At the end of this section, students should be able to meet the following objectives:
- Compute and explain return on equity.
- Discuss the reasons that earnings per share (EPS) figures are so closely watched by investors.
- Calculate basic EPS with or without the existence of preferred stock.
- Explain the relevance of the P/E ratio.
- Identify the informational benefit provided by diluted EPS.
Question: Throughout this textbook, various vital signs have been presented. They include ratios, numbers, percentages, and the like that are commonly studied by investors as an indication of current financial health and future prosperity. One common measure is return on equity (ROE). How does an interested party calculate the return on equity reported by a business?
Answer: Return on equity reflects the profitability of a company based on the size of the owners’ claim to net assets as shown primarily through contributed capital and retained earnings. It is simply the reported net income divided by average shareholders’ equity for the period.
return on equity = net income/average shareholders’ equity
For example, PPG Industries began 2008 with total shareholders’ equity of $4,151 million and ended that year with a balance of $3,333 million. For the year ended December 31, 2008, PPG reported net income of $538 million for a return on equity of 14.4 percent.
average shareholders’ equity: ($4,151 million + $3,333 million)/2 = $3,742 million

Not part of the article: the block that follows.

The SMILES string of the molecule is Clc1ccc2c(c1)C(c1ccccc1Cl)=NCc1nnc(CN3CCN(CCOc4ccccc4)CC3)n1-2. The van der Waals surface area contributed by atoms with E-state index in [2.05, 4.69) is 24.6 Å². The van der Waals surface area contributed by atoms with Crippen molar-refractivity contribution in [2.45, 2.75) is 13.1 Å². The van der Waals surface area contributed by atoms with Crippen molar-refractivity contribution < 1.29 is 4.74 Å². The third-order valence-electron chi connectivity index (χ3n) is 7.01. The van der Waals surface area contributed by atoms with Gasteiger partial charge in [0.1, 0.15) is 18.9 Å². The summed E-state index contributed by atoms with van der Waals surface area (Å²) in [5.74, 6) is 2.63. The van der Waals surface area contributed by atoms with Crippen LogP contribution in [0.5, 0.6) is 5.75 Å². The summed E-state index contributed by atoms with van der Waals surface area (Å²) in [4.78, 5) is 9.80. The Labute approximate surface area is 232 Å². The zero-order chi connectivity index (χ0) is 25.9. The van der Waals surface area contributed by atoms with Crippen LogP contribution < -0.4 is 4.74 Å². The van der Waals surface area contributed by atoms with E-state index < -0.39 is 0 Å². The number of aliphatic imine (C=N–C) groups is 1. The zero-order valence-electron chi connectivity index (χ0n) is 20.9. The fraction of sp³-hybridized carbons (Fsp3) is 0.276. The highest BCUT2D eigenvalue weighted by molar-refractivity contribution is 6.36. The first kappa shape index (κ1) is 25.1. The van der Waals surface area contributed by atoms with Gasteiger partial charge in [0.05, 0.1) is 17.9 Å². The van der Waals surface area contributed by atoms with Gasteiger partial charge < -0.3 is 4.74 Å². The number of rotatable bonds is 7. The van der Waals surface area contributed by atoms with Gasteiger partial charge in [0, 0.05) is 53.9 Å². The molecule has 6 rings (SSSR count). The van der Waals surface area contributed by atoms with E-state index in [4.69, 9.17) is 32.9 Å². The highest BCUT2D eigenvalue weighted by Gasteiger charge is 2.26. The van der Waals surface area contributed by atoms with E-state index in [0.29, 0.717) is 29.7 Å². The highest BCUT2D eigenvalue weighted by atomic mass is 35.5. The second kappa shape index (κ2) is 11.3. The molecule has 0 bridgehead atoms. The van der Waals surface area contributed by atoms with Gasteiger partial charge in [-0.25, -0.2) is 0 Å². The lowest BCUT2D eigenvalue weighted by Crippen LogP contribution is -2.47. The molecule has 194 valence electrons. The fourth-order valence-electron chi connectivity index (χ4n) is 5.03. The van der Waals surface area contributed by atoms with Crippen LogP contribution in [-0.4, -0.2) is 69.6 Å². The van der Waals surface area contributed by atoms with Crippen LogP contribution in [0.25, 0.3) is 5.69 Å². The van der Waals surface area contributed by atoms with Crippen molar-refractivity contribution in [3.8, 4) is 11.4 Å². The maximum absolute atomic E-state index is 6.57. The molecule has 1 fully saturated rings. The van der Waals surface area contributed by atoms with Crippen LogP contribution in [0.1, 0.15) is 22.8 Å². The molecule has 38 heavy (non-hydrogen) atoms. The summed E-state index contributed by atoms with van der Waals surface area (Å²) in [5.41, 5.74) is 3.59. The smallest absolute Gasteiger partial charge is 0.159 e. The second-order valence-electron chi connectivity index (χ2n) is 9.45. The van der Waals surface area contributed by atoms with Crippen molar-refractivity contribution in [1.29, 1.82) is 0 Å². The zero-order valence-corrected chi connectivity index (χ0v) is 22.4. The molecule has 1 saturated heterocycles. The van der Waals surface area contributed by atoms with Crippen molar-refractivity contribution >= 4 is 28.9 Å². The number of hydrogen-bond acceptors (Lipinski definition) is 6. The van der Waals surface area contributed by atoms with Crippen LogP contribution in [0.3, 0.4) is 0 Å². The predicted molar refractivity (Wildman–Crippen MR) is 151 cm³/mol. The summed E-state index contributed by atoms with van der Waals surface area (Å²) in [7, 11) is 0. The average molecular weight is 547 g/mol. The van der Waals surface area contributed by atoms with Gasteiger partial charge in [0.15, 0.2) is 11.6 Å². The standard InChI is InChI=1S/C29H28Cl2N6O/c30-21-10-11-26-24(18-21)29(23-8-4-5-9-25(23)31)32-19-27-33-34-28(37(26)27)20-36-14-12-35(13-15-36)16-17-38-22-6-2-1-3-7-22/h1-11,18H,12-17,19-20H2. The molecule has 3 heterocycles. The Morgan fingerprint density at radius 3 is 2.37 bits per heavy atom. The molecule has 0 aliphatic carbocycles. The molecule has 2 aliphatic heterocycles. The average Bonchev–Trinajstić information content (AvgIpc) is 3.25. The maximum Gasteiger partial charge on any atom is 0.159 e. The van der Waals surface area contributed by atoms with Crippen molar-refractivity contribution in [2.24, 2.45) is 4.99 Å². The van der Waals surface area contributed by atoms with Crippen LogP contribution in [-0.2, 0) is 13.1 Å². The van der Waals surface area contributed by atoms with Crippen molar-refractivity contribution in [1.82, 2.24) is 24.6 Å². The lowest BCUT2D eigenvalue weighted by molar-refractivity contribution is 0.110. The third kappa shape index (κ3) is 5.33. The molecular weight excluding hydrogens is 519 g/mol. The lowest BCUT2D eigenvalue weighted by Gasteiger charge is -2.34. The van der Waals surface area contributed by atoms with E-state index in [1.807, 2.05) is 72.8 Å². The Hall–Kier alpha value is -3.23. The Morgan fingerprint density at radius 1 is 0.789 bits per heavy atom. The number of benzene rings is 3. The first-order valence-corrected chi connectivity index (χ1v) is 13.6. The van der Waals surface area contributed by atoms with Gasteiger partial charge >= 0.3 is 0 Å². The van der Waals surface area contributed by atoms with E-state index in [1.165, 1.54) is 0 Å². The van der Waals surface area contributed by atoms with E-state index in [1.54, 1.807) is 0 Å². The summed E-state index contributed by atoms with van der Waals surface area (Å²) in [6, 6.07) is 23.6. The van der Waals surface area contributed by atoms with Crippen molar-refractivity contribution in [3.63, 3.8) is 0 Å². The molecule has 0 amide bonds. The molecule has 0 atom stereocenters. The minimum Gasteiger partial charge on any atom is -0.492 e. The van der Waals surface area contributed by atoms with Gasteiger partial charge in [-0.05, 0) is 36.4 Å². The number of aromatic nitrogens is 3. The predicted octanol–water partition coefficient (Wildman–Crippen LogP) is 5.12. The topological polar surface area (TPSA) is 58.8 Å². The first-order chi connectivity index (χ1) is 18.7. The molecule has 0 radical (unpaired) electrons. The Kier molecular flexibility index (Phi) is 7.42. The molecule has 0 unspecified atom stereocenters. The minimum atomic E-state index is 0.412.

return on equity: $538 million/$3,742 million = 14.4%
Question: No single “vital sign” that is computed to help investors analyze a business and its financial health is more obsessively watched than earnings per share (EPS). Corporations even call press conferences to announce their latest EPS figures. According to U.S. GAAP, public companies are required to present EPS for each period that net income is reported. As just one example, Pfizer Inc. disclosed EPS of $1.20 on its income statement for the year ended December 31, 2008. Why is the EPS reported by a corporation so closely monitored by the investment community?
Answer: The simple reason for the public fascination with EPS is that this number is generally considered to be linked to the market price of a company’s capital stock. Therefore, constant and wide-scale speculation takes place about future EPS figures. If analysts merely predict an increase in EPS, that forecast alone can lead to a surge in stock price.